Lanjarón and Sierra Nevada

Lovely location based on the edge of the Sierra Nevada region in Southern Spain. The accommodation is stunning with plenty of space to roam around and enjoy the garden area.

Toby Spender

There can be a common assumption from those who don’t know the area that the winters will be cold and snowy, the summers will be stifingly hot. These two myths can put people off wanting a riding holiday here.

Let’s bust those myths with some truth bombs!

The Sierra Nevada mountain range is huge. We are based in a small town called Lanjarón. We are actually in the area called the Alpujarras, the foothills of Sierra Nevada. This means we aren’t as likely to get snow here. The winters are occasionally frosty but the snow will rarely reach down to the town.

In the winter, we tend to ride below about 1000m above sea level. This means we can enjoy the routes along the coast and enjoy the winter sunshine. We get over 300 days of sun a year so it’s the perfect winter break.

What about the summers? Well, when it’s really hot in the summer, we can go high into the Alpujarra and Sierra Nevada mountain range. This way, we escape the heat and take advantage of the higher altitude routes.

Not only that, the mornings often offer the best temperatures and then you can spend the rest of your day relaxing by the pool at the villa or we can arrange for you to enjoy other activities on offer.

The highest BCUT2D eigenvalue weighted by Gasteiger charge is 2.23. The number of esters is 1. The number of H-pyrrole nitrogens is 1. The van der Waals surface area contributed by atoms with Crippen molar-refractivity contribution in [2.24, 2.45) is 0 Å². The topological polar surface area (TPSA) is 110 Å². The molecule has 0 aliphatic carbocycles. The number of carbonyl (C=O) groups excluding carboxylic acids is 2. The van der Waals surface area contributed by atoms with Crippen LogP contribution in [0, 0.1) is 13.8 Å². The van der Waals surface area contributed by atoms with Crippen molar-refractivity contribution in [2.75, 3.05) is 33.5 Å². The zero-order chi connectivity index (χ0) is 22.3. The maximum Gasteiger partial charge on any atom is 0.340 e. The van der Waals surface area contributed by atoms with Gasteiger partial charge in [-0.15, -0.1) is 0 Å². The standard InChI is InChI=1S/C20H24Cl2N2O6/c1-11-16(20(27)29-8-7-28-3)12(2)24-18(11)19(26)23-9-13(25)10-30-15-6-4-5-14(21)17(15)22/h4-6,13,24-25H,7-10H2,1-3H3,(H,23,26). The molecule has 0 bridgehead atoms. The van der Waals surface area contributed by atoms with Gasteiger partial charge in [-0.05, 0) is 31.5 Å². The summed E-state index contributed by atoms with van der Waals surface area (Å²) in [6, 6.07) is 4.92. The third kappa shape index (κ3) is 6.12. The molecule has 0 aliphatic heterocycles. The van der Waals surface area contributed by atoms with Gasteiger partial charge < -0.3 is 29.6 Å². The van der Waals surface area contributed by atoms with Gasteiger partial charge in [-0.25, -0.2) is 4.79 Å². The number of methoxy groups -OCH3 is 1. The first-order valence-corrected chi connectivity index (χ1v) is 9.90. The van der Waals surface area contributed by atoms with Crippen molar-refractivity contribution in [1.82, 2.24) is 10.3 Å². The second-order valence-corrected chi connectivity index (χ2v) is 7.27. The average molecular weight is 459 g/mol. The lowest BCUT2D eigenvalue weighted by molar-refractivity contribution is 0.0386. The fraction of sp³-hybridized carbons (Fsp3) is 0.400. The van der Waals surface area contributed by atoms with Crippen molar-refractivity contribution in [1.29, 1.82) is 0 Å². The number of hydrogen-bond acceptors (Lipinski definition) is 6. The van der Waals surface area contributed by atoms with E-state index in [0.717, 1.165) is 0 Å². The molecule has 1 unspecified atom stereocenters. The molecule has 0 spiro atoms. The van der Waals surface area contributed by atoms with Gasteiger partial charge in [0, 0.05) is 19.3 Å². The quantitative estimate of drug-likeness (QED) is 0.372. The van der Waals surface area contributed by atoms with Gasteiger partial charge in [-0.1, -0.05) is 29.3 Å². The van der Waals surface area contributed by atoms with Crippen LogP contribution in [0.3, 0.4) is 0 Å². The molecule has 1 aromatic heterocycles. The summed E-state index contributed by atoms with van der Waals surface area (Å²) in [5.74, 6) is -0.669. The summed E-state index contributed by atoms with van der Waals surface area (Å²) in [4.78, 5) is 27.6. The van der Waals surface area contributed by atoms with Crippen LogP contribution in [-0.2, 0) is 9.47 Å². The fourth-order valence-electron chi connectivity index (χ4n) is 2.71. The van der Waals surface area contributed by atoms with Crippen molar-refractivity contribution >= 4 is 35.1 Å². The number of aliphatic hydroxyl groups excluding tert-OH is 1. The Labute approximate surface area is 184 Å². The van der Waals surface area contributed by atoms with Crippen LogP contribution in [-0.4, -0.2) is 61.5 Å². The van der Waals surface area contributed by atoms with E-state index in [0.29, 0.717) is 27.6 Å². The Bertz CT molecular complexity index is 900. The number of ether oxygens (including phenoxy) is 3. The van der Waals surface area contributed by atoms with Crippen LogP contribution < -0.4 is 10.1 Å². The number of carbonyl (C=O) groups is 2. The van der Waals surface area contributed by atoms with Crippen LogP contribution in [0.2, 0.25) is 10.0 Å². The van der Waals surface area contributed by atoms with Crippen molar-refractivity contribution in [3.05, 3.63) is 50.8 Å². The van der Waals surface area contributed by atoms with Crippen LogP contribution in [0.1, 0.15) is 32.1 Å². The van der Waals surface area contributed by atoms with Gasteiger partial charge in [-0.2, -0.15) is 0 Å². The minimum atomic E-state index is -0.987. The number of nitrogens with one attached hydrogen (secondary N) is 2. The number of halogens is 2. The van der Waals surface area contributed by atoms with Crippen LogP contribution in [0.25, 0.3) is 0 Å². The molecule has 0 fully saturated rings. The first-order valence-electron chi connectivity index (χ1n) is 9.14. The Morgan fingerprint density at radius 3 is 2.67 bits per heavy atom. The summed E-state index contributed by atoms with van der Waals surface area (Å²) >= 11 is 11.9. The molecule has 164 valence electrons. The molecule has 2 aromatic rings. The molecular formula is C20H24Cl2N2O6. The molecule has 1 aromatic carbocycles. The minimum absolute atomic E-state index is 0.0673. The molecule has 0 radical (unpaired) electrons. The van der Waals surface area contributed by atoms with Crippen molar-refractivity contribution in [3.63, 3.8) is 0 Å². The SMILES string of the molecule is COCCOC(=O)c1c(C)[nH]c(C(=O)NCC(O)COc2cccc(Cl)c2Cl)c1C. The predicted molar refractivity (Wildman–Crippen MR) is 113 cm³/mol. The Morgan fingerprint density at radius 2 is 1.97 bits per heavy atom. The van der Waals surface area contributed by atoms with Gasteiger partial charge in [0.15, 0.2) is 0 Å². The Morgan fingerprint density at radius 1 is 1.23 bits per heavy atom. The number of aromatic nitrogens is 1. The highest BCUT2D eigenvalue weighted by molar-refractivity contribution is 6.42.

The lunch stops were great and Andy did all the reservations and organising for each day. He also threw in the occasional history lesson as we drove through some of the more remote Spanish villages.

Nathan Buchanan

Lanjarón itself

Lanjarón, known as the Gateway to the Alpujarras, is thought to have been first inhabited by Berber colonists in the 1200s. Named “Al-lanjaron”, “place of springs”, in Arabic, we now use the Castillian version of the name. Famed for its water, this tiny spa town was the first place in Spain to have a bottled water factory. The Balneario spa attracts tourists from all over the world who come to sample and bathe in the purportedly healing waters.

There are in the region of 40 different cafes and bars in Lanjarón so you’re sure to find something to enjoy if you’d like to sample some of the local culture. Order a beer, wine or a 0.0, and you’ll be brought a little tapas dish to enjoy too. (If you were to visit Granada however, you might find that you have to pay extra for the tapas. Not so in Lanjarón!)

The ruined castle (pictured) was the final stronghold of the Moors. The Christians invaded in 1492. The Islamic influence can still be seen all round the area in the architecture of the little homes in the mountains, the decorations on buildings and the ‘acequias’, water channels carved throughout the mountains to transport the snow melt water down to the town.

Great area away from the tourist crowds, cheap friendly bars and restaurants in the local town.

Gordon Brooks

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